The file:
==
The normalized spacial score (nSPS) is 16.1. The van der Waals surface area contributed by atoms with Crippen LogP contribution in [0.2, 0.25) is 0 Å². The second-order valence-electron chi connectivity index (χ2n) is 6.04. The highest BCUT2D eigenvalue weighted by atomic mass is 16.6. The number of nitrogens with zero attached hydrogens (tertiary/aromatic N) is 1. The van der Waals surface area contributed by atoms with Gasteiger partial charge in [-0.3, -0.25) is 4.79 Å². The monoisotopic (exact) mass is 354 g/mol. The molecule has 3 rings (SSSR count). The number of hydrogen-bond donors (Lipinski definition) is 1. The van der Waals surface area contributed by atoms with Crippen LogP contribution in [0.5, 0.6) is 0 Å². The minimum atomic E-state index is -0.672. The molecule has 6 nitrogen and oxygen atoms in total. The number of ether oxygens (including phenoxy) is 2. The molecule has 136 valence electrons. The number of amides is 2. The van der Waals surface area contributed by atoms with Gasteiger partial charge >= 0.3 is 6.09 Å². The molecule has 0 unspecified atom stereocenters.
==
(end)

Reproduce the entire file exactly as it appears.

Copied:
The normalized spacial score (nSPS) is 16.1. The van der Waals surface area contributed by atoms with Crippen LogP contribution in [0.2, 0.25) is 0 Å². The second-order valence-electron chi connectivity index (χ2n) is 6.04. The highest BCUT2D eigenvalue weighted by atomic mass is 16.6. The number of nitrogens with zero attached hydrogens (tertiary/aromatic N) is 1. The van der Waals surface area contributed by atoms with Gasteiger partial charge in [-0.3, -0.25) is 4.79 Å². The monoisotopic (exact) mass is 354 g/mol. The molecule has 3 rings (SSSR count). The number of hydrogen-bond donors (Lipinski definition) is 1. The van der Waals surface area contributed by atoms with Crippen LogP contribution in [0.5, 0.6) is 0 Å². The minimum atomic E-state index is -0.672. The molecule has 6 nitrogen and oxygen atoms in total. The number of ether oxygens (including phenoxy) is 2. The molecule has 136 valence electrons. The number of amides is 2. The van der Waals surface area contributed by atoms with Gasteiger partial charge >= 0.3 is 6.09 Å². The molecule has 0 unspecified atom stereocenters.